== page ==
“As an independent oil and gas exploration and production company working in the north-eastern U.S, our rig mobilization times are higher than we would like them to be. Taking over eight and a half days to move a rig is counterproductive and reducing our non-productive time is imperative for our organization to improve our overall financial operational efficiency while also improving safety.” – Drilling Superintendent
The Institute of Medicine estimated that up to 98,000 people a year die [in the US] because of mistakes in hospitals; subsequent reports have said the number is much higher as reported by the Joint Commission Center for Transforming Healthcare.
While many rig teams have shown excellent performance in rig mobilization over the years, others still struggle.
The “Miracle on the Hudson” crew used Crew Resource Management, standard procedures and professionalism to succeed…and sounded cool doing it.
Every organization has a culture, or more succinctly a set of acceptable team behaviors. The use of ‘leading indicators’ can allow leaders to earlier identify and mitigate lagging performance or even prevent a disaster. Assuming leaders recognize the leading indicators of poor performance for their workforce, how do they affect the change that drives precision operations... and more importantly, how do they make it stick?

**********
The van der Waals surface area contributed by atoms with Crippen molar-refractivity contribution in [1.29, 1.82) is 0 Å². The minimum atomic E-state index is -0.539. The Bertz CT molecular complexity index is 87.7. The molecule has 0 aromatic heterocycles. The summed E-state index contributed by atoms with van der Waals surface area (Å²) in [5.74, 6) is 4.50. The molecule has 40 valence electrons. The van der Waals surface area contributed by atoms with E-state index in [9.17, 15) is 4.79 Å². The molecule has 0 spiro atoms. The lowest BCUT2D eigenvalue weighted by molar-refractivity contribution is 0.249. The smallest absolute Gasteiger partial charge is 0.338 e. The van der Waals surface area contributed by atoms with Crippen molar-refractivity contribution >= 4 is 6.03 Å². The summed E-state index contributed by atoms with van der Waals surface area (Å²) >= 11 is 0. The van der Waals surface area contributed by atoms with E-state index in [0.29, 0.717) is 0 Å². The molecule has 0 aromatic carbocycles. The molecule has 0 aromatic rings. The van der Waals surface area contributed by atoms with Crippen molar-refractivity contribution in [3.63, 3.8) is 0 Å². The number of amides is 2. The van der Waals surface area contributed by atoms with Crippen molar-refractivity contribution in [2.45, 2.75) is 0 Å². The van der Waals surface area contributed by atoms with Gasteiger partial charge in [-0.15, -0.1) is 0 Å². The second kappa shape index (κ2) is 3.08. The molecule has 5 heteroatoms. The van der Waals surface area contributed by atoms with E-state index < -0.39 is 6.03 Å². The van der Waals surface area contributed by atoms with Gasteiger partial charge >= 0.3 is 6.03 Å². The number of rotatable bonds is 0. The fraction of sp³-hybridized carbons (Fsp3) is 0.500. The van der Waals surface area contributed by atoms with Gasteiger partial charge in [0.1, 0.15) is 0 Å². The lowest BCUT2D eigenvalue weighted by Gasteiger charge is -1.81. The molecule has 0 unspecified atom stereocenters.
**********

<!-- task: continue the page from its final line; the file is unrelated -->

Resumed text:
Topics: Change Management
Most people’s experience with an aircraft carrier is probably a few video clips seen on the evening news. They tend to think of aircraft taking off in after-burner on a mission relevant to the daily news. But, have you ever considered the complexity of the environment in which those aircraft operate and the absolute need for reliability? An aircraft carrier is very similar to numerous industrial environments. They have been described as floating cities, but what does that mean beyond being…well, big?
Organizational change is hard. Sustaining organizational change is even harder. Decades of research attests to this simple truth. In fact, studies indicate that roughly 70% of change programs fail to meet intended objectives, or fall well short of attaining expected outcomes for host organizations. This includes some disciplined and well-established “Operational Excellence” programs and processes like Lean, Six Sigma and Agile that, while initially successful, routinely find themselves unable to sustain hard earned performance gains or generate new gains through a culture of Continuous Improvement (CI). In fact, the very concept of CI demands that organizations commit to a non-stop cycle of continuous change.
Errors cost money, and sometimes significantly more in terms of social capital and lives lost. As long as people are involved with performing a process, the threat of human error exists. As has been demonstrated in every industry and profession, people are susceptible to making mistakes regardless of their intelligence, training, or amount of experience.